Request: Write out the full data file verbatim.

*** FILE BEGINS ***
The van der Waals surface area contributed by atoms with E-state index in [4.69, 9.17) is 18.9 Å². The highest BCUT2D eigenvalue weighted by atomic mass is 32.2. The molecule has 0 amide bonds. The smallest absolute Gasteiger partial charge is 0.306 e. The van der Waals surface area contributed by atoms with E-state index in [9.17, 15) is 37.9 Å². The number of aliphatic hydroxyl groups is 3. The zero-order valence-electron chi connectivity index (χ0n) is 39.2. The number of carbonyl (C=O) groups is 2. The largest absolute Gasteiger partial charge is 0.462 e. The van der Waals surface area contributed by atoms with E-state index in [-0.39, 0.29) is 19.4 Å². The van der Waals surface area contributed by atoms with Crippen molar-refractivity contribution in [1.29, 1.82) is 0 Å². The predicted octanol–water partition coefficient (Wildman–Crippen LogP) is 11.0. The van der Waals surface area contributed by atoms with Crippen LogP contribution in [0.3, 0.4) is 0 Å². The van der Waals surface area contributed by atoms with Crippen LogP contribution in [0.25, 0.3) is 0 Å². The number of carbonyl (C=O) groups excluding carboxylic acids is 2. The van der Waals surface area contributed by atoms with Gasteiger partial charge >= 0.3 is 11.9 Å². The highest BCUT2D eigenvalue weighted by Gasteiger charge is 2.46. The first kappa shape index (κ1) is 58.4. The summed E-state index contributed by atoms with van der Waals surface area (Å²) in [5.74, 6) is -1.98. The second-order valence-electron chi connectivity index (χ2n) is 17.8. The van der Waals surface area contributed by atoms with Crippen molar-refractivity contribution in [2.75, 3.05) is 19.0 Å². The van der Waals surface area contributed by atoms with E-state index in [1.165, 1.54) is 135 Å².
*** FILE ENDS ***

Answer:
The van der Waals surface area contributed by atoms with E-state index in [4.69, 9.17) is 18.9 Å². The highest BCUT2D eigenvalue weighted by atomic mass is 32.2. The molecule has 0 amide bonds. The smallest absolute Gasteiger partial charge is 0.306 e. The van der Waals surface area contributed by atoms with E-state index in [9.17, 15) is 37.9 Å². The number of aliphatic hydroxyl groups is 3. The zero-order valence-electron chi connectivity index (χ0n) is 39.2. The number of carbonyl (C=O) groups is 2. The largest absolute Gasteiger partial charge is 0.462 e. The van der Waals surface area contributed by atoms with E-state index in [-0.39, 0.29) is 19.4 Å². The van der Waals surface area contributed by atoms with Crippen molar-refractivity contribution in [1.29, 1.82) is 0 Å². The predicted octanol–water partition coefficient (Wildman–Crippen LogP) is 11.0. The van der Waals surface area contributed by atoms with Crippen LogP contribution in [0.3, 0.4) is 0 Å². The van der Waals surface area contributed by atoms with Crippen LogP contribution in [0.25, 0.3) is 0 Å². The number of carbonyl (C=O) groups excluding carboxylic acids is 2. The van der Waals surface area contributed by atoms with Gasteiger partial charge >= 0.3 is 11.9 Å². The highest BCUT2D eigenvalue weighted by Gasteiger charge is 2.46. The first kappa shape index (κ1) is 58.4. The summed E-state index contributed by atoms with van der Waals surface area (Å²) in [5.74, 6) is -1.98. The second-order valence-electron chi connectivity index (χ2n) is 17.8. The van der Waals surface area contributed by atoms with Crippen molar-refractivity contribution in [2.75, 3.05) is 19.0 Å². The van der Waals surface area contributed by atoms with E-state index in [1.165, 1.54) is 135 Å².